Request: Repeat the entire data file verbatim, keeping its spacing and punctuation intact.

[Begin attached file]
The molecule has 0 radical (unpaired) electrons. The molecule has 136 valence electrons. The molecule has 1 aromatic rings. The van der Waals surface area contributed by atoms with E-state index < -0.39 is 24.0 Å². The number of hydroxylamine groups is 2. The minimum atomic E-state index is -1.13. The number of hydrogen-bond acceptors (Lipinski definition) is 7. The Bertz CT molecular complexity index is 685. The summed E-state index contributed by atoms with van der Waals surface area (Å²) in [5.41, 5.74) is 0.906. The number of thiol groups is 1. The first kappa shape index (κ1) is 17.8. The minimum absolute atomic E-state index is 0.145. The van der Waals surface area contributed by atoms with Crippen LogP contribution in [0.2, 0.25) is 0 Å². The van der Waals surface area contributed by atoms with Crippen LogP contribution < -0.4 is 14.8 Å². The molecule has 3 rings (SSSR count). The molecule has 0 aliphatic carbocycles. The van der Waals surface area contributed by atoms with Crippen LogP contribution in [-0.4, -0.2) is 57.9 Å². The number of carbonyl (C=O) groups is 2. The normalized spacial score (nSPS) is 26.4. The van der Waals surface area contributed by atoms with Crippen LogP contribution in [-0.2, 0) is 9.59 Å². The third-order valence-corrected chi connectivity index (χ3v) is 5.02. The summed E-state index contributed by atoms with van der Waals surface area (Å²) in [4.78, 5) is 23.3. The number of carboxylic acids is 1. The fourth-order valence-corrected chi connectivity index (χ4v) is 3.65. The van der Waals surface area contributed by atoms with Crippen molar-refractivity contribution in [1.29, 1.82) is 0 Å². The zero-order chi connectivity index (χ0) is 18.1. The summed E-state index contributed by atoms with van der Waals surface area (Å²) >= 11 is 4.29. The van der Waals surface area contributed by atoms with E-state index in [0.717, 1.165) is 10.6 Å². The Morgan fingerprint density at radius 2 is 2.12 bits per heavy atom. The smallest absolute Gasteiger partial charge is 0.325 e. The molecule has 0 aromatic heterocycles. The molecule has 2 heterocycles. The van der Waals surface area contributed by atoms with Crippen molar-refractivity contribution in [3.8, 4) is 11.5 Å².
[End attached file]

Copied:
The molecule has 0 radical (unpaired) electrons. The molecule has 136 valence electrons. The molecule has 1 aromatic rings. The van der Waals surface area contributed by atoms with E-state index < -0.39 is 24.0 Å². The number of hydroxylamine groups is 2. The minimum atomic E-state index is -1.13. The number of hydrogen-bond acceptors (Lipinski definition) is 7. The Bertz CT molecular complexity index is 685. The summed E-state index contributed by atoms with van der Waals surface area (Å²) in [5.41, 5.74) is 0.906. The number of thiol groups is 1. The first kappa shape index (κ1) is 17.8. The minimum absolute atomic E-state index is 0.145. The van der Waals surface area contributed by atoms with Crippen LogP contribution in [0.2, 0.25) is 0 Å². The van der Waals surface area contributed by atoms with Crippen LogP contribution < -0.4 is 14.8 Å². The molecule has 3 rings (SSSR count). The molecule has 0 aliphatic carbocycles. The van der Waals surface area contributed by atoms with Crippen LogP contribution in [-0.4, -0.2) is 57.9 Å². The number of carbonyl (C=O) groups is 2. The normalized spacial score (nSPS) is 26.4. The van der Waals surface area contributed by atoms with Crippen LogP contribution in [-0.2, 0) is 9.59 Å². The third-order valence-corrected chi connectivity index (χ3v) is 5.02. The summed E-state index contributed by atoms with van der Waals surface area (Å²) in [4.78, 5) is 23.3. The number of carboxylic acids is 1. The fourth-order valence-corrected chi connectivity index (χ4v) is 3.65. The van der Waals surface area contributed by atoms with Crippen molar-refractivity contribution in [1.29, 1.82) is 0 Å². The zero-order chi connectivity index (χ0) is 18.1. The summed E-state index contributed by atoms with van der Waals surface area (Å²) >= 11 is 4.29. The van der Waals surface area contributed by atoms with E-state index in [0.717, 1.165) is 10.6 Å². The Morgan fingerprint density at radius 2 is 2.12 bits per heavy atom. The smallest absolute Gasteiger partial charge is 0.325 e. The molecule has 0 aromatic heterocycles. The molecule has 2 heterocycles. The van der Waals surface area contributed by atoms with Crippen molar-refractivity contribution in [3.8, 4) is 11.5 Å².